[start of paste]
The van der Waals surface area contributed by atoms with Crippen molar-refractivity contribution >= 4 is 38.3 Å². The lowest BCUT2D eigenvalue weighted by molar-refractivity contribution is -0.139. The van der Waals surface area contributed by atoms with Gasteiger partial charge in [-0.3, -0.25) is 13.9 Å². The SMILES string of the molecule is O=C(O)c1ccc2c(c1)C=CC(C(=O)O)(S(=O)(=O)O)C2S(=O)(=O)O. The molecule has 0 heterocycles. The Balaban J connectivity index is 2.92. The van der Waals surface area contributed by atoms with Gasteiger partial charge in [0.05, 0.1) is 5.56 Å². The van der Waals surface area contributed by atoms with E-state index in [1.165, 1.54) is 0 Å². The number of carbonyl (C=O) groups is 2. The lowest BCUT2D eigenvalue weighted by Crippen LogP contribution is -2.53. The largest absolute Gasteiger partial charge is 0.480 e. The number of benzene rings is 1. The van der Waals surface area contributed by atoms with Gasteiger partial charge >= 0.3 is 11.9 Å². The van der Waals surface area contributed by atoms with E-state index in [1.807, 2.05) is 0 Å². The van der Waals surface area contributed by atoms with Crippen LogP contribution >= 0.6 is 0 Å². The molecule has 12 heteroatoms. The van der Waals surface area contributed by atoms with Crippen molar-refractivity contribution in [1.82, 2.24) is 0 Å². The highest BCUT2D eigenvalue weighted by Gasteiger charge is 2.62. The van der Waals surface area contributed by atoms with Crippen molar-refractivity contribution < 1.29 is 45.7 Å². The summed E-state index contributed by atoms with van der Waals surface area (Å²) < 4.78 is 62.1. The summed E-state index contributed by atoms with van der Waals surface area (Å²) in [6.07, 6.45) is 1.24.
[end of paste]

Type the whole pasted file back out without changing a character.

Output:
The van der Waals surface area contributed by atoms with Crippen molar-refractivity contribution >= 4 is 38.3 Å². The lowest BCUT2D eigenvalue weighted by molar-refractivity contribution is -0.139. The van der Waals surface area contributed by atoms with Gasteiger partial charge in [-0.3, -0.25) is 13.9 Å². The SMILES string of the molecule is O=C(O)c1ccc2c(c1)C=CC(C(=O)O)(S(=O)(=O)O)C2S(=O)(=O)O. The molecule has 0 heterocycles. The Balaban J connectivity index is 2.92. The van der Waals surface area contributed by atoms with Gasteiger partial charge in [0.05, 0.1) is 5.56 Å². The van der Waals surface area contributed by atoms with E-state index in [1.165, 1.54) is 0 Å². The number of carbonyl (C=O) groups is 2. The lowest BCUT2D eigenvalue weighted by Crippen LogP contribution is -2.53. The largest absolute Gasteiger partial charge is 0.480 e. The number of benzene rings is 1. The van der Waals surface area contributed by atoms with Gasteiger partial charge >= 0.3 is 11.9 Å². The van der Waals surface area contributed by atoms with E-state index in [1.807, 2.05) is 0 Å². The van der Waals surface area contributed by atoms with Crippen LogP contribution >= 0.6 is 0 Å². The molecule has 12 heteroatoms. The van der Waals surface area contributed by atoms with Crippen molar-refractivity contribution in [1.82, 2.24) is 0 Å². The highest BCUT2D eigenvalue weighted by Gasteiger charge is 2.62. The van der Waals surface area contributed by atoms with Crippen molar-refractivity contribution < 1.29 is 45.7 Å². The summed E-state index contributed by atoms with van der Waals surface area (Å²) < 4.78 is 62.1. The summed E-state index contributed by atoms with van der Waals surface area (Å²) in [6.07, 6.45) is 1.24.